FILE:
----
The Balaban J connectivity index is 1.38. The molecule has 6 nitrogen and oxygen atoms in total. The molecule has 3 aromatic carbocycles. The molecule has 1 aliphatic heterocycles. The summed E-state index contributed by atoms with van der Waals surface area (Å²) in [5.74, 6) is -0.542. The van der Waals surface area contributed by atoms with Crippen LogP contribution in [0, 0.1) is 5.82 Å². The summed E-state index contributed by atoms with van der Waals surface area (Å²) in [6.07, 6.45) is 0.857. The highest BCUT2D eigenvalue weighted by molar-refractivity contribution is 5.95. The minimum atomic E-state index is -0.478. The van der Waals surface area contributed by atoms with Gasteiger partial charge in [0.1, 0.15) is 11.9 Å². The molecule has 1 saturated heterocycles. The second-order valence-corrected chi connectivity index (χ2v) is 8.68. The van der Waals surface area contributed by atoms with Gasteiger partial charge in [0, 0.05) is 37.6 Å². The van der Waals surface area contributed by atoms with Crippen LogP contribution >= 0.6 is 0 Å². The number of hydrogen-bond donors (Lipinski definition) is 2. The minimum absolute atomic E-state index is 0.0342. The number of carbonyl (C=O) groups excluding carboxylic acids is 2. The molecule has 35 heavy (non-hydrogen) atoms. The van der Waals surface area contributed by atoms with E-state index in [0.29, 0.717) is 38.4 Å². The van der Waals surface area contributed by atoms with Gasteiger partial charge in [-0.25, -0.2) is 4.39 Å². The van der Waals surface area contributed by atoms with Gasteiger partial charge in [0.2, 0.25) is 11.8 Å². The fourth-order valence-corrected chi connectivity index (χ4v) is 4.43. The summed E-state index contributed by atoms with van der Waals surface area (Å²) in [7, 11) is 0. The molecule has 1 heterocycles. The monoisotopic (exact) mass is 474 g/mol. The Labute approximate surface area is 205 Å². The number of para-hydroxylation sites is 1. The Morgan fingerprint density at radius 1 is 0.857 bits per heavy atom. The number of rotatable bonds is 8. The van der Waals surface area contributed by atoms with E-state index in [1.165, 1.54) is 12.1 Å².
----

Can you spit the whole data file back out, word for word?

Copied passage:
The Balaban J connectivity index is 1.38. The molecule has 6 nitrogen and oxygen atoms in total. The molecule has 3 aromatic carbocycles. The molecule has 1 aliphatic heterocycles. The summed E-state index contributed by atoms with van der Waals surface area (Å²) in [5.74, 6) is -0.542. The van der Waals surface area contributed by atoms with Crippen LogP contribution in [0, 0.1) is 5.82 Å². The summed E-state index contributed by atoms with van der Waals surface area (Å²) in [6.07, 6.45) is 0.857. The highest BCUT2D eigenvalue weighted by molar-refractivity contribution is 5.95. The minimum atomic E-state index is -0.478. The van der Waals surface area contributed by atoms with Gasteiger partial charge in [0.1, 0.15) is 11.9 Å². The molecule has 1 saturated heterocycles. The second-order valence-corrected chi connectivity index (χ2v) is 8.68. The van der Waals surface area contributed by atoms with Gasteiger partial charge in [0, 0.05) is 37.6 Å². The van der Waals surface area contributed by atoms with Crippen LogP contribution >= 0.6 is 0 Å². The number of hydrogen-bond donors (Lipinski definition) is 2. The minimum absolute atomic E-state index is 0.0342. The number of carbonyl (C=O) groups excluding carboxylic acids is 2. The molecule has 35 heavy (non-hydrogen) atoms. The van der Waals surface area contributed by atoms with E-state index in [0.29, 0.717) is 38.4 Å². The van der Waals surface area contributed by atoms with Gasteiger partial charge in [-0.25, -0.2) is 4.39 Å². The van der Waals surface area contributed by atoms with Gasteiger partial charge in [0.2, 0.25) is 11.8 Å². The fourth-order valence-corrected chi connectivity index (χ4v) is 4.43. The summed E-state index contributed by atoms with van der Waals surface area (Å²) in [7, 11) is 0. The molecule has 1 heterocycles. The monoisotopic (exact) mass is 474 g/mol. The Labute approximate surface area is 205 Å². The number of para-hydroxylation sites is 1. The Morgan fingerprint density at radius 1 is 0.857 bits per heavy atom. The number of rotatable bonds is 8. The van der Waals surface area contributed by atoms with E-state index in [1.165, 1.54) is 12.1 Å².